“We’re the voice of patients, providers, academics, researchers, and CEOs of companies that create and distribute products in the health care system, among others; we’re involved in all constituent groups,” Pinakiewicz emphasized. “Improving patient safety is our only agenda, and they know that. We are mission focused and supportive of all work being done that helps move patient safety forward. NPSF has always been viewed as balanced and objective.” This singular focus conveys a level of credibility that makes the NPSF a desirable dissemination partner, especially for the CERT Scientific Forum that coordinates the research underway at the various CERT locations.
Mark C. Hornbrook was lead author on “Health IT and Patient Safety,” an article highlighting the CERTs research on electronic medical records and prescription errors.
“The NPSF advocates for patients and safe medical care in a balanced way. It’s a voice that speaks for patients who are often lost when they experience adverse medical events,” says Hornbrook. “They put out mature, competent communications to a very diverse audience—those who have their antennae up for patient safety.”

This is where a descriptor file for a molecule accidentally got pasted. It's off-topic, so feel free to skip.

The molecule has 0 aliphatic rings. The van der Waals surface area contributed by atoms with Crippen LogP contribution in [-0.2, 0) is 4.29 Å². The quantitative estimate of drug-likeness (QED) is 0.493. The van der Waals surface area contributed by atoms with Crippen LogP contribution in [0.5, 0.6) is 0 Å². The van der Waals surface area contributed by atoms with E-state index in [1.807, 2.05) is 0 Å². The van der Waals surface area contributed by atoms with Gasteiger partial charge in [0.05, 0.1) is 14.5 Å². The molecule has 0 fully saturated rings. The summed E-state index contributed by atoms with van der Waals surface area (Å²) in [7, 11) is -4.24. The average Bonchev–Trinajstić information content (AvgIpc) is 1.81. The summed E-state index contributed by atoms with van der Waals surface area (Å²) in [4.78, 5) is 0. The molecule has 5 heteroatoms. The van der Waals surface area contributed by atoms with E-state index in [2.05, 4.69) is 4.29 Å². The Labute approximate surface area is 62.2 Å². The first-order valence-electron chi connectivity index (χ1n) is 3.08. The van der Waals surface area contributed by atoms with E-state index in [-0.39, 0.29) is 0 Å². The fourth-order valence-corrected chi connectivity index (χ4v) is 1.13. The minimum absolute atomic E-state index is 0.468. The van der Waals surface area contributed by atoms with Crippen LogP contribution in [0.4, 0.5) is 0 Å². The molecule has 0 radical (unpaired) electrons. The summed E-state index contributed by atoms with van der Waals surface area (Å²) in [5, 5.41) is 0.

As a key conduit for CERTs research, Hornbrook recognizes the importance of partnering with like-minded organizations that actively share key research and tools with the greater health care community. These, he points out, are the stakeholders who can help raise the awareness needed to eventually get these CERT tools into practice—first through professional and clinical meetings, then into professional journals and continuing medical education programs, and ultimately into health care practices and systems. To do this, , Hornbrook and his CERT colleagues must cultivate partnerships that reach a broad and diverse audience including patients and consumers, health care practitioners and other providers of health care goods or services, pharmacists, pharmacy benefit managers, purchasers, health care insurers, health maintenance and other group health organizations, and government agencies.